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Zimbabwe National Lawyers Forum reaches out to communities

Story by Tapiwa Machemedze

THE Zimbabwe National Lawyers Forum has urged people to develop a culture of seeking professional legal advice to avoid misconception of new laws.

Legal practitioners have dispelled misconceptions of being elitist and inaccessible after providing free legal services to people Bindura at the weekend.

The lawyers engaged in dialogue with the community and law students on several laws particularly the new Marriages Act which merges all marriage laws and abolishes child marriage.

“All marriages are now equal, there is no longer a marriage greater than the other, either the civil marriage or that which used to be called chapter 5:11. We used to have challenges defending clients with civil marriage during divorce cases,” noted Mr. Raynos Gumbo, a legal practitioner.

“The law outlines that only people who are 18 years and above can marry or be married. The only marriage recognised in the country is between male and female,” he added.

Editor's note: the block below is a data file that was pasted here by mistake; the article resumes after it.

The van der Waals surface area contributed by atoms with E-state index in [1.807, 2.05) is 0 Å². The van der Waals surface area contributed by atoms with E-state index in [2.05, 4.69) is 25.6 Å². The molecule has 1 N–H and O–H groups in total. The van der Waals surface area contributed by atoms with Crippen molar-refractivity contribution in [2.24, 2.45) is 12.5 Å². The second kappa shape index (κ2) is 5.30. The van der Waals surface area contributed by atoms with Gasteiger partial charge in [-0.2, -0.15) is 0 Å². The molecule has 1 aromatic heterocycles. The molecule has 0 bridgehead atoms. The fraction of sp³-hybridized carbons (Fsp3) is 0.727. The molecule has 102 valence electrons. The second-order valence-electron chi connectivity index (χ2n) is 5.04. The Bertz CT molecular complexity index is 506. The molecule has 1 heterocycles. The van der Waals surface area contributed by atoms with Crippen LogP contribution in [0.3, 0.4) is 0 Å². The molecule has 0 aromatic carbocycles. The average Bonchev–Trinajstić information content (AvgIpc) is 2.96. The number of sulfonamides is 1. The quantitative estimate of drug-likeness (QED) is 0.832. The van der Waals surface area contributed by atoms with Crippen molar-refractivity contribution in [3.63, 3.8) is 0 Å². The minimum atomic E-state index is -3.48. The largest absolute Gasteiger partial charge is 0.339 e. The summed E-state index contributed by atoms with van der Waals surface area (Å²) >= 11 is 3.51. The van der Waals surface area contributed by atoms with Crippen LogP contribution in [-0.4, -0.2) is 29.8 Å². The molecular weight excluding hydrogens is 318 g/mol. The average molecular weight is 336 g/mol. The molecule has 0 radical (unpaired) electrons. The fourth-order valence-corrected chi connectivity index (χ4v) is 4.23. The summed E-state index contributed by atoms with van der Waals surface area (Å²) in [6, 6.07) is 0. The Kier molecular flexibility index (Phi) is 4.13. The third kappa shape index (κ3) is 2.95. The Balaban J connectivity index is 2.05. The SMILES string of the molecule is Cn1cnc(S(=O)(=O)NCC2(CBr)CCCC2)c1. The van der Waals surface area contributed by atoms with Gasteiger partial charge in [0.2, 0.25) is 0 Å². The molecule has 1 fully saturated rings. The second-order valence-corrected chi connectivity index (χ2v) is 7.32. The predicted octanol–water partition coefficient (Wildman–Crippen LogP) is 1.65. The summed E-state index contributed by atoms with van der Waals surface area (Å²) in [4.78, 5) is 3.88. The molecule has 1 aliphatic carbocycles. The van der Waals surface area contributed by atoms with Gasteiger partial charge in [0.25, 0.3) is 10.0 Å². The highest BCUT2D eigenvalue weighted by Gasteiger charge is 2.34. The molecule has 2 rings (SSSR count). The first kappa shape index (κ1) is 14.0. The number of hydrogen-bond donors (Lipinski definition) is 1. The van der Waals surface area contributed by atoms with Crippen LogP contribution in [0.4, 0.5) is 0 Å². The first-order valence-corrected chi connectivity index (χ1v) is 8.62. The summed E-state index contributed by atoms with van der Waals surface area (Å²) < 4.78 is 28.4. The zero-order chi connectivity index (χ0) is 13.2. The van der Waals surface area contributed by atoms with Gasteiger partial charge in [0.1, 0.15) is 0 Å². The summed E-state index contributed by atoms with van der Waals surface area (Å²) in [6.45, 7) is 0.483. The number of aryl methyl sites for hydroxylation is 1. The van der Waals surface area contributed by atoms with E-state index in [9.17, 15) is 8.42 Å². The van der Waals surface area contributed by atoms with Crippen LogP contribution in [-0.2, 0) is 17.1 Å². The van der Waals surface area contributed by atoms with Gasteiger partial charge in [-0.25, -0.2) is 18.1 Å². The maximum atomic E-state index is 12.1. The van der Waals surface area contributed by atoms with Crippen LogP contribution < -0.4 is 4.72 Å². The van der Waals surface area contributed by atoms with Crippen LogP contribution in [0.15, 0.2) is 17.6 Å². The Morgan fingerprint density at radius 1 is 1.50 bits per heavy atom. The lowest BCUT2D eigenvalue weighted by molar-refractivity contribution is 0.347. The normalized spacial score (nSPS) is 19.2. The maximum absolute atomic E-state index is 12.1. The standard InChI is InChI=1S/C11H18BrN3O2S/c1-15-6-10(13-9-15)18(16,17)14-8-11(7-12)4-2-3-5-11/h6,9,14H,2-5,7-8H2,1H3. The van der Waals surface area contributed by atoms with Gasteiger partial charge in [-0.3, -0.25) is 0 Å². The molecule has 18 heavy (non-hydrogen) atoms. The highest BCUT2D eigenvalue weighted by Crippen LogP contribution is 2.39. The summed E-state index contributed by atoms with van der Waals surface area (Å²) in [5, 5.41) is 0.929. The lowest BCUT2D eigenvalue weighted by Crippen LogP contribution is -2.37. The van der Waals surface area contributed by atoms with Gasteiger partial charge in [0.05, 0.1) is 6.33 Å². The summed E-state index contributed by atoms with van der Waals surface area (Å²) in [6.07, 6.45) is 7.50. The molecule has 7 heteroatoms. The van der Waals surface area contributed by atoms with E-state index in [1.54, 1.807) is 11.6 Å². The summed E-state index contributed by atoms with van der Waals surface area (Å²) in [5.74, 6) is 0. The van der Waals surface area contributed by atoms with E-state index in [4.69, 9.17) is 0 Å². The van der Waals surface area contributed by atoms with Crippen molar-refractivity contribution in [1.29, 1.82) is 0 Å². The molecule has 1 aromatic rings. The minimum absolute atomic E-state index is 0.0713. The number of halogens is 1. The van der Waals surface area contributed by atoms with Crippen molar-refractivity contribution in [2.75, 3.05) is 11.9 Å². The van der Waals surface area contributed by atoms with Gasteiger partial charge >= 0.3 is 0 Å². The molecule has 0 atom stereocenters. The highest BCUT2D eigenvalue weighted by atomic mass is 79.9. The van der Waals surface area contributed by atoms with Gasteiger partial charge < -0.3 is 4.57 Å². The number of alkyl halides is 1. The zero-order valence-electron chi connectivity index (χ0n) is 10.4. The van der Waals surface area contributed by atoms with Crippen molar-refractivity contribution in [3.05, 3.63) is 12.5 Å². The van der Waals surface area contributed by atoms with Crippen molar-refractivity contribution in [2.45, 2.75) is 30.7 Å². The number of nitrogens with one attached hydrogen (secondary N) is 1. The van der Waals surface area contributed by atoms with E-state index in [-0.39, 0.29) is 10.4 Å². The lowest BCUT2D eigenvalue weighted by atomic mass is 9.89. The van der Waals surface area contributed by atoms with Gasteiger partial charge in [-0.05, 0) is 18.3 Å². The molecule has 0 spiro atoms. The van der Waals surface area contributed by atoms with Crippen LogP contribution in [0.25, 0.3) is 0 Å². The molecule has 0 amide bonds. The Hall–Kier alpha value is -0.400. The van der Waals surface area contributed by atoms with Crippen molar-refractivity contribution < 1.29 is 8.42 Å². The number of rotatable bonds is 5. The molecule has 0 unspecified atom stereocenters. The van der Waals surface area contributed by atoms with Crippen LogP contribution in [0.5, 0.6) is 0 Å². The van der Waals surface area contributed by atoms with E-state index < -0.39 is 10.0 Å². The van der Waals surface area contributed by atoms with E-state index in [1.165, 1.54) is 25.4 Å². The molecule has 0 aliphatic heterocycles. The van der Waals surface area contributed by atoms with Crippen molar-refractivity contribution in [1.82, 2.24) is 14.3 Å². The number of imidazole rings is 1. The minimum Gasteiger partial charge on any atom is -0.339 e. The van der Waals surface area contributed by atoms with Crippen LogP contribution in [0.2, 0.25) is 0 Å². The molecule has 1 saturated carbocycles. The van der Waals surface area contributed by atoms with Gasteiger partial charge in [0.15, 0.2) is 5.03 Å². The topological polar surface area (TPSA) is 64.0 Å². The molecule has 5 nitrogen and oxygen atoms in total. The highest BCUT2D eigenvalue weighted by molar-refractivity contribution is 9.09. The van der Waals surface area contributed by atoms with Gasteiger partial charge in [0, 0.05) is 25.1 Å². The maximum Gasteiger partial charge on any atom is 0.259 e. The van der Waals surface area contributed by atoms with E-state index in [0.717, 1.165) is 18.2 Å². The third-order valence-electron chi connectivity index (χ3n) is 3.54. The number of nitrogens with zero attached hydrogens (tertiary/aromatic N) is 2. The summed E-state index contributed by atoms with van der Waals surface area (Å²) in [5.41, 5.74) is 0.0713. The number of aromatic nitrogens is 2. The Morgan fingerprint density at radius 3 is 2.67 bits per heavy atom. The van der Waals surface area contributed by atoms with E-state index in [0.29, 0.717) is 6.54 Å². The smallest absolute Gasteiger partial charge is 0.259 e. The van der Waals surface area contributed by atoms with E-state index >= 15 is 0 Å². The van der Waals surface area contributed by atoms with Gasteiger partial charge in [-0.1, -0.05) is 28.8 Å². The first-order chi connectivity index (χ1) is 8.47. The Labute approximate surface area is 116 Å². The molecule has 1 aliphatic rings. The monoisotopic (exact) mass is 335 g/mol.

Bindura residents welcomed the legal clinic for enlightening them on several legal issues, urging lawyers to maintain an open-door policy for the disadvantaged.

“We are enjoying the coming of lawyers here i Bindura and have appreciated several laws we didn’t understand about such as the issue of marriage laws,” noted one of the residents who spoke to ZBC News.

“Laws that restrict underage marriage are laws that have satisfied me knowing that if government sets such laws it’s setting a good precedence,” noted another.

Zimbabwe National Lawyers Forum Spokesperson Mr. Elaton Bonongwe said legal practitioners should be proactive regards social development issues.

“The main purpose of this gathering today is to showcase one of the products of the forum to ensure free legal access for the communities and societies. We encourage people to demystify lawyers. Gone are the days when lawyers could be seen as conservative or elitist. Lawyers are accessible,” said Mr Bonongwe.

Since enactment of the new constitution in 2013, government has worked hard to ensure laws which were out of sync were aligned with the supreme law, with some being repealed, amended and redrafted.

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